Apr 29, 2010

The Biggest Failure in Energy is Thinking Bigger Is Better: Biochar Entrepreneur Jason Aramburu : TreeHugger

jason aramburu photoThis is a guest post from founder and CEO of re:char Jason Aramburu.
TREEHUGGER: What are the major advances have you seen (in your field) during the past 40 years? What, if any, were the major failures?
JASON ARAMBURU: I think one of the greatest advancements we've seen in renewable energy recently is cost reduction. Companies like GE continue to improve the capital cost of renewables such that they may soon compete with fossil fuels on a cost/kW basis. Achieving cost parity with fossil fuels is the only way to sustainably displace them. The biofuels boom and bust has taught the industry (and the public) that subsidies are simply not an effective long-term strategy.

I think the greatest failure in the energy field has been the notion that 'bigger is better.' The United States built its national grid to distribute power generated by large, centralized fossil fuel and nuclear plants. This design was predicated on the assumption of infinite, cheap sources of fossil fuel.

In reality, a centralized model is both inefficient and incapable of responding to changes in demand or fuel prices. Brilliant thinkers like Amory Lovins of the Rocky Mountain Institute have long supported a more distributed system, based around a diverse portfolio of energy technologies. The advantages of a distributed model include reduced logistical costs, improved efficiency and the ability to produce power where and when it is actually needed. Unfortunately, we have come to this realization too late. Our national grid (and our local utilities) are not set up to handle distributed, intermittent generation. Now, we must spend billions to upgrade the grid.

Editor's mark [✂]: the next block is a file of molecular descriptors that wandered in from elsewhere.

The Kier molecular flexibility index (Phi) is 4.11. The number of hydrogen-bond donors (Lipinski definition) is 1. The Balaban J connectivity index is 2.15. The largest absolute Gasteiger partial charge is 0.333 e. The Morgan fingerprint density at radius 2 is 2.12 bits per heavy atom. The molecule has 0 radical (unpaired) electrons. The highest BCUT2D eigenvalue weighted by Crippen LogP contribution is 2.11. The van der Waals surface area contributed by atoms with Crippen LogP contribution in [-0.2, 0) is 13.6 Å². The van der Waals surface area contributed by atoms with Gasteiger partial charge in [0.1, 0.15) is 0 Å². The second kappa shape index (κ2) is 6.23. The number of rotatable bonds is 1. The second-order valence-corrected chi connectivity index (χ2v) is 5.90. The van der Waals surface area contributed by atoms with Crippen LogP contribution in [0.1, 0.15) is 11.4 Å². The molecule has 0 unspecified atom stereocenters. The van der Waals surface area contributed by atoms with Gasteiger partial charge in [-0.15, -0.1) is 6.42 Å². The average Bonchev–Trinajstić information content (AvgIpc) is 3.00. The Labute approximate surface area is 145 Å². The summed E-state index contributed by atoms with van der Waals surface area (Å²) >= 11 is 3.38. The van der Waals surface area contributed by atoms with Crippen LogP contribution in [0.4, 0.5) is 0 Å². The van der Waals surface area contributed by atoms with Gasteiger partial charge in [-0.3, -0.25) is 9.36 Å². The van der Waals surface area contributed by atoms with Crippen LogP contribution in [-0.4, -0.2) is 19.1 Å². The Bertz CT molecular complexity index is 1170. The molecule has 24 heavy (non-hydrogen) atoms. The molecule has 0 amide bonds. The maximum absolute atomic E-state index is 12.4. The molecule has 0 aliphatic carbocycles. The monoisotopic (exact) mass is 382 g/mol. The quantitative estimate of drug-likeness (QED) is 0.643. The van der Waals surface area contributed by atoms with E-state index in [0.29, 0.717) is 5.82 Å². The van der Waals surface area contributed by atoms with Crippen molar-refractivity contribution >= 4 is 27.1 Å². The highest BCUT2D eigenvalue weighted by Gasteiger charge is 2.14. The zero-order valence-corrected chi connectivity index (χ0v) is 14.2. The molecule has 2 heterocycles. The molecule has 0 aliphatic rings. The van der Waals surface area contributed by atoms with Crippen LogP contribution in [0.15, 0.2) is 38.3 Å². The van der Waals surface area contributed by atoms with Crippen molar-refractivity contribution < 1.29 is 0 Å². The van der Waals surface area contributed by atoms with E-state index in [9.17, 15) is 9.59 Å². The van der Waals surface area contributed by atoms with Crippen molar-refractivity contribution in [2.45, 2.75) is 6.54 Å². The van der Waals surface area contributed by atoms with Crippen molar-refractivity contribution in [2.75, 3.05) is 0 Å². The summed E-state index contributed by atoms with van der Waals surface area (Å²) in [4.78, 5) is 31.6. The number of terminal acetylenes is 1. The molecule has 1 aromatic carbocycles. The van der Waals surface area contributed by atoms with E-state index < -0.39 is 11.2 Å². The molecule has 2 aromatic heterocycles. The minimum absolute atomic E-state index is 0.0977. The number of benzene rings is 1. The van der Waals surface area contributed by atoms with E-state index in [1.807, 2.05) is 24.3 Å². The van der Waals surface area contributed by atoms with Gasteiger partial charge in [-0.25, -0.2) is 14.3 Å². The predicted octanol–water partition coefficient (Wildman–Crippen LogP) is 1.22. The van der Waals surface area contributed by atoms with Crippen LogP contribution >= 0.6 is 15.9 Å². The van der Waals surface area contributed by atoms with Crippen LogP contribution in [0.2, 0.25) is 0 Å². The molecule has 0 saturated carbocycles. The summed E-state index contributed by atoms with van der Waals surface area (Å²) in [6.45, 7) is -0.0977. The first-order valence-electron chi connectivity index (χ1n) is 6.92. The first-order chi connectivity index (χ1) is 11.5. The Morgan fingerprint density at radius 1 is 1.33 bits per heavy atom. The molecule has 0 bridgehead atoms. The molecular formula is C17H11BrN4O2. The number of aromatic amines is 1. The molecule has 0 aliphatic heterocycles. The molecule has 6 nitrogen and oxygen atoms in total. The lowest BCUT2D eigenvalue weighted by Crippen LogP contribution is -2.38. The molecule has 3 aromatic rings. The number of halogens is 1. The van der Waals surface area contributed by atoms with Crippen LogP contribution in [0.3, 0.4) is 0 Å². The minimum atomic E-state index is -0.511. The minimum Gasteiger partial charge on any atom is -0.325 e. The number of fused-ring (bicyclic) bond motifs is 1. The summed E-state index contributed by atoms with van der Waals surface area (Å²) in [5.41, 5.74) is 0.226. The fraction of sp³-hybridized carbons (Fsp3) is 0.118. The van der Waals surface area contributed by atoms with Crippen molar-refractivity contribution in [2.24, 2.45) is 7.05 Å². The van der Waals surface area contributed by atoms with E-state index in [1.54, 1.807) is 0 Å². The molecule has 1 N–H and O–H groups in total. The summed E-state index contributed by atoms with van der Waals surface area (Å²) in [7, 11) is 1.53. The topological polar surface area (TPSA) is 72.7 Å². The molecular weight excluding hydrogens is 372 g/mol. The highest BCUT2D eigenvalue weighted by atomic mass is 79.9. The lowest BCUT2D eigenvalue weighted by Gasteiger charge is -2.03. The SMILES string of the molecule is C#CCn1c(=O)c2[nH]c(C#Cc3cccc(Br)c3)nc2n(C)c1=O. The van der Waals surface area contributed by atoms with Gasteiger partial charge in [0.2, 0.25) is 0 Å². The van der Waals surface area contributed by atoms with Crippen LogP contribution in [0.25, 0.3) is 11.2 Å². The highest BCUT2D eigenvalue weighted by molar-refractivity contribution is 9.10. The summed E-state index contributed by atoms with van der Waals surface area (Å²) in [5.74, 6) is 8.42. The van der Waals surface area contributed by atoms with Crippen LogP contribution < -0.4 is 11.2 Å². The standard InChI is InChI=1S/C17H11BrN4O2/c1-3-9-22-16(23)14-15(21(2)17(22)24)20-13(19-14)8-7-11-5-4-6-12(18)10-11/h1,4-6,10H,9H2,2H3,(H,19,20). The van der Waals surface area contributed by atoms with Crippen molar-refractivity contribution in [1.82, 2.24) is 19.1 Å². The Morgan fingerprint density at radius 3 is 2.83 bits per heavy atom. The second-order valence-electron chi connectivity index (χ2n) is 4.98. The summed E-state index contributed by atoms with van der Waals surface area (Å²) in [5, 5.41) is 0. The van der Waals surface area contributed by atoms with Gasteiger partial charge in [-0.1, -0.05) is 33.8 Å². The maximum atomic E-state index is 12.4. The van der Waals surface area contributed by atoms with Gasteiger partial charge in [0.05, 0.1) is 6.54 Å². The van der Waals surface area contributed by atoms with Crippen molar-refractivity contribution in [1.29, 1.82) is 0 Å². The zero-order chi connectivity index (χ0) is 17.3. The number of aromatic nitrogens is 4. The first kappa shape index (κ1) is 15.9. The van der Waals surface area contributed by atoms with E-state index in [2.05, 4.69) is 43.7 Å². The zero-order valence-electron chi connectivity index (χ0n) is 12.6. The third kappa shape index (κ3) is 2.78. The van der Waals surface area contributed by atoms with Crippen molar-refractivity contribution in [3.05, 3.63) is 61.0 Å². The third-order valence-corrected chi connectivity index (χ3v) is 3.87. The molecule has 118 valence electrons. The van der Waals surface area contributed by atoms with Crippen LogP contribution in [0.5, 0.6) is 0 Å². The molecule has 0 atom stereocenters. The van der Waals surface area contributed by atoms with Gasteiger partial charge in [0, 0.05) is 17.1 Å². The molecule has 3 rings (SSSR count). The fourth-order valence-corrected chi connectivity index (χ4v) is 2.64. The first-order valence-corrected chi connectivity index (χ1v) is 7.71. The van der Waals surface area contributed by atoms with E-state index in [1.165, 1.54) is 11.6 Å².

TH: What does a bright green future look like to you? What's the utopian vison?
JA: I envision a bright green future of true self-sufficiency, where ideas from the past blend with the realities of the present. We've become very specialized and almost totally incapable of providing for ourselves. We buy our power from the grid, our food from the supermarket and have no connection whatsoever to the production or disposal of anything. If one element of this support system fails, chaos ensues.

If we hope to survive in a greenhouse and energy constrained world, we must learn to be self-sufficient. We need to form a healthy and sustainable relationship with our natural resources, while limiting waste. We can learn a lot from Amazonian tribal societies. These tribes, while primitive, have existed for thousands of years without depleting their resources.

TH: How would we realistically transition into that sort of ideal situation?

JA: We first need to realize that the main hurdle to true self-sufficiency is laziness. If we can overcome this inertia, there are three areas where we can make massive strides with existing technologies:

Food - Every American Household is fully capable of producing basic foodstuffs like eggs and vegetables. If we could provide homeowners with the tools to produce some of their own food, we would realize dramatic improvements in health and nutrition, while saving money and reducing environmental impact.

Energy - All new constructions should be required to produce at least half of their energy on-site. A myriad of mature technologies exist to produce energy locally (solar, wind, biomass etc). Local production and consumption of energy would eliminate the need for a smart grid, and would encourage efficiency and conservation.

Waste - Landfills are a strange concept--they allow consumers to discretely and shamelessly waste. At the very least, all municipalities should institute mandatory household composting and recycling. It would be interesting to require households to dispose of the remaining solid waste in transparent trashcans. The fear of public shaming can do wonders to change human behavior.

photo courtesy Jason Aramburu

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